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Watch: Very Rare Calico Lobster Caught in New Hampshire

You could call it a lucky catch: A fisher recently captured an extremely rare “calico” lobster in Maine.

November 17, 2013: Horse-Riding Across Asia, Roadtripping America With a Canine Copilot and More

This week on National Geographic Weekend, join host Boyd Matson, as we ride 6,000 miles across Central Asia, collect chicken feces to protect bees from wasps, cycle across Iceland, ponder the moose’s plight, and drive to every state with a canine copilot.

Removal of Veazie Dam Begins on Maine’s Penobscot River

Today is a big day for dam removal and river restoration. Removal of the Veazie Dam begins on Maine’s Penobscot River – one of the most significant river restoration projects in our country, and a wonderful example of collaboration and “win-win” solutions for the environment and economy. Because of the threats from existing or proposed…

Wind Power and the Thrum of Lawsuits

The legal and cultural battle over wind turbines on a small island off the coast of Maine has its implications for communities across the United States.

Cannibal Lobsters!

  The humble Maine Lobster has been exposed as a cannibal. University of Maine graduate student Noah Oppenheim and advisor Dr. Rick Wahle presented work at “The American Lobster in a Changing Ecosystem” symposium in Portland, Maine this last week, that showed lobsters prey on themselves in the wild. This phenomena had been seen in…

Dam Removal Begins on Maine’s Penobscot River to Revive Historic Salmon Runs

The dams will fall and the salmon will rise. That may sound like prophesy, but it’s as certain as scientific predictions get these days, particularly in matters of ecological restoration. Yesterday, demolition of the Great Works Dam began on the Penobscot River in Maine.  Another dam, the Veazie, will come down next summer.  With the…

Saving This Small Fish Can Help Save the Ocean

I’ve always loved fresh fish. As a chef, there’s nothing like cooking a striped bass or bluefish straight from the Chesapeake — watching as the skin darkens, caramelizes, and releases just a hint of the unmistakably sweet, yet salty, fragrance of the Bay. But as a sustainability advocate, I’ve also grown concerned about the health of a key food source for these and many other species along the Eastern seaboard — a small fish known as menhaden.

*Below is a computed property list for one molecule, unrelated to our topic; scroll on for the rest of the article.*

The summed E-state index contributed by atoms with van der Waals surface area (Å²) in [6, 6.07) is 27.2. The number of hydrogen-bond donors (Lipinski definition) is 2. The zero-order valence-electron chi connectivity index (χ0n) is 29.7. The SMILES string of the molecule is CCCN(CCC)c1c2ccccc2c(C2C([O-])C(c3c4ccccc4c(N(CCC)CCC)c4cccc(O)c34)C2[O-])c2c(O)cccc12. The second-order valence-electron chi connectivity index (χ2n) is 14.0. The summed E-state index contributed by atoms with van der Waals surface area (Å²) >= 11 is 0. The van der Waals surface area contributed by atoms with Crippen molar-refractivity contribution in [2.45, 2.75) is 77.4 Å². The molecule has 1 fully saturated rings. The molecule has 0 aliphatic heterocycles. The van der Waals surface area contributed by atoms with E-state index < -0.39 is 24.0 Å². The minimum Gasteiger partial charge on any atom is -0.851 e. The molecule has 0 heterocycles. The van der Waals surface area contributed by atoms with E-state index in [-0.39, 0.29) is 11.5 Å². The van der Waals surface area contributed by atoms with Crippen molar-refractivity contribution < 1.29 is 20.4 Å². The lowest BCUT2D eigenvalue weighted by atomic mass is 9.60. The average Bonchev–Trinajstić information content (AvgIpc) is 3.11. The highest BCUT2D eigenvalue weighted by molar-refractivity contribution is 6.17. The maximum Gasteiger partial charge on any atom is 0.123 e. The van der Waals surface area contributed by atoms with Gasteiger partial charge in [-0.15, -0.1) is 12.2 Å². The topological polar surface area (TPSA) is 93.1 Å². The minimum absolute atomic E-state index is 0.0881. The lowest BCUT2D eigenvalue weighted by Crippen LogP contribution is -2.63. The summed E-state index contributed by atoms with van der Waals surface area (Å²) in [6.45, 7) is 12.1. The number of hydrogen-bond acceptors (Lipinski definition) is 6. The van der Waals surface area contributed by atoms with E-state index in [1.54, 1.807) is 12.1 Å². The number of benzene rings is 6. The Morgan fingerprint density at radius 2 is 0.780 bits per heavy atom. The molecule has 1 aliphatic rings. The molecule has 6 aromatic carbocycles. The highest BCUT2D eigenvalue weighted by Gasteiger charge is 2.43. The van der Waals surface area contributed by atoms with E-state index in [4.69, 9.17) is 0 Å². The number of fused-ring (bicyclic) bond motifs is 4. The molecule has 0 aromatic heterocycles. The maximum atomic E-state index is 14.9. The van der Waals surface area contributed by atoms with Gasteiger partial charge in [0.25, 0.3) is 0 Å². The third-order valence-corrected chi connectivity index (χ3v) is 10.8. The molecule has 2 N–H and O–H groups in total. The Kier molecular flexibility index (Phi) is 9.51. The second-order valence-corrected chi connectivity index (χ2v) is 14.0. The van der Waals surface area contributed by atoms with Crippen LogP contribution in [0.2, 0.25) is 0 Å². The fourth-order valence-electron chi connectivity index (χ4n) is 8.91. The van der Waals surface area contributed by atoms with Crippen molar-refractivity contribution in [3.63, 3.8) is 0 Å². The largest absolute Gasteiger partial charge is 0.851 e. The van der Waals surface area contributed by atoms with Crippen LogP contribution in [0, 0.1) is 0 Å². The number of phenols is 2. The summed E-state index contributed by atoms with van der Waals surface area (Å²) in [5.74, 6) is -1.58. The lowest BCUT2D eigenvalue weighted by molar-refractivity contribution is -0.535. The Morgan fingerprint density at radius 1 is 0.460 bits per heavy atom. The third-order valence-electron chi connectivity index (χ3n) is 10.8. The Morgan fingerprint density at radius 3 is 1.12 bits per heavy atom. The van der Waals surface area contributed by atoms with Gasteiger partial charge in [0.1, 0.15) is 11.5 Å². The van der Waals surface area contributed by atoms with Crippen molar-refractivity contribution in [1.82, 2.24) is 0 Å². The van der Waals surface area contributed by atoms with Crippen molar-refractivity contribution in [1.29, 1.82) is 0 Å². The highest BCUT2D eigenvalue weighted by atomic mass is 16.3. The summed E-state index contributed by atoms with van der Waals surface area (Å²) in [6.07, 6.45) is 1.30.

The Best Things in Life Aren’t Things

University of British Columbia psychologist and 2010 PopTech conference speaker Elizabeth Dunn made cash “rain from trees” to examine the relationship between money and happiness. Turns out that, for most of us, giving money away makes us happier than spending it on ourselves, and experiences–not possessions–bring lasting joy. By Ford Cochran National Geographic traveled to…

Prelude to PopTech 2010: ‘Brilliant Accidents, Necessary Failures, Improbable Breakthroughs’

The PopTech 2010 conference–an annual gathering of “visionary thinkers, leaders and doers in science, technology, design, the corporate and social sectors, entrepreneurship, education and the arts”–kicks off this Wednesday in Camden, Maine. By Ford Cochran Curated by futurist and National Geographic Fellow Andrew Zolli, the event (much of which will be webcast live Thursday through…

Photo Camp: The Video

Director Kirsten Elstner and others describe National Geographic Photo Camp, a global program sponsored by the Geographic’s Education Foundation through which Nat Geo photographers train students to document their communities and local environments with photography. Recent Photo Camp settings include Botswana’s Okavango Delta … … Jhadol in northwestern India … … Vinalhaven and North Haven…